On the surface, then, this makes no sense at all. It makes no sense for the Bush administration not to have used this information, it makes no sense for Putin to have shared it if he really didn't want the U.S. to go to war in Iraq, and it does indeed add to "what we knew," at least to the extent that "what we knew" was ever revealed to the public. There would seem, then, to be several possibilities here:

(1) Both sides are telling the truth -- and are therefore both astoundingly incompetent when it comes to PR. I could, with great difficulty, accept that the Bush team are so entrenched in their certainty of being Right About Everything that they didn't even bother to make the best argument they could for their position (though it seems unlikely that Colin Powell or someone else at the State Department would not have insisted on using this information if they knew about it). I can't really believe that Putin is that clueless, however.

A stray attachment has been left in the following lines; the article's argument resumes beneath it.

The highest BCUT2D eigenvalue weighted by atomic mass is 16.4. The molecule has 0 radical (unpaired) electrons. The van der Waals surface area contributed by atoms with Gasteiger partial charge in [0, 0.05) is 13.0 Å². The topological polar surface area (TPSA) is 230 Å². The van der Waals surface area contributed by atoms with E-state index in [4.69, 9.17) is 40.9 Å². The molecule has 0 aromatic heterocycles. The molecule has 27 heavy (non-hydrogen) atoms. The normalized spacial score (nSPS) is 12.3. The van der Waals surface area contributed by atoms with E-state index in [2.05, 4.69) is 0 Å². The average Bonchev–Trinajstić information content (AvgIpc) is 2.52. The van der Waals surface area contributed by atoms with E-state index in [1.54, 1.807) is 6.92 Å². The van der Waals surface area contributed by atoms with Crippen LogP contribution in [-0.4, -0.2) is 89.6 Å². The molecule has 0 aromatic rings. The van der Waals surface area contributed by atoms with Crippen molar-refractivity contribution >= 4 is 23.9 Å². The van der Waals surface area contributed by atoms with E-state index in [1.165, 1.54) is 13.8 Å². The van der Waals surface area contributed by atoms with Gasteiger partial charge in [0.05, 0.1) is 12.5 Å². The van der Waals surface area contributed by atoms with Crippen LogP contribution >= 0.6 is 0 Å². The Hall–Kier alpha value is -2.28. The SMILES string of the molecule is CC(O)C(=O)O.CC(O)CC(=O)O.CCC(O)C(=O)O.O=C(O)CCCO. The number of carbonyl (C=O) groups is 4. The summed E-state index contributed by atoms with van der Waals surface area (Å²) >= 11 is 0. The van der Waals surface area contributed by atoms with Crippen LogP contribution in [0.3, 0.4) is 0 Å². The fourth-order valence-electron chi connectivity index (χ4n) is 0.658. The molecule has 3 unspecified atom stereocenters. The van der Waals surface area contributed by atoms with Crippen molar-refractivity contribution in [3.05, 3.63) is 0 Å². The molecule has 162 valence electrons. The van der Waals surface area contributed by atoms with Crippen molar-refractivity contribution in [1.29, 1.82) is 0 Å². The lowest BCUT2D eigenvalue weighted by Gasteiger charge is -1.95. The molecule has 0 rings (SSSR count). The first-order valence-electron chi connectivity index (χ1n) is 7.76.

(2) Both sides are telling the truth, and the Russians, for some reason, asked the U.S. not to disclose the information. Unfortunately I don't know the world of spooks well enough to know how likely this is -- could the Russians have had a human asset inside the Iraqi regime that would have been exposed even if the U.S. had issued a statement as vague as, say, "Intelligence reports which we cannot discuss further indicate active planning of anti-American attacks by the Iraqi regime"? If this were the case, then perhaps the asset is no longer part of the Iraqi leadership or even alive. Putin, then, might feel free to discuss it now, while the U.S. may have been caught off guard by his choosing to do so, thus the incongruous comment from an American official that the Russians had not provided significant information on Iraq (which, of course, would simply have been the party line up until now). I'm not sure this completely accounts for Putin's vocal opposition to the war, however. Why not just get on board with the stated Bush/Blair rationale for the war? Would he really have been more afraid of breaking with France or Germany than of looking bad later if the information got out?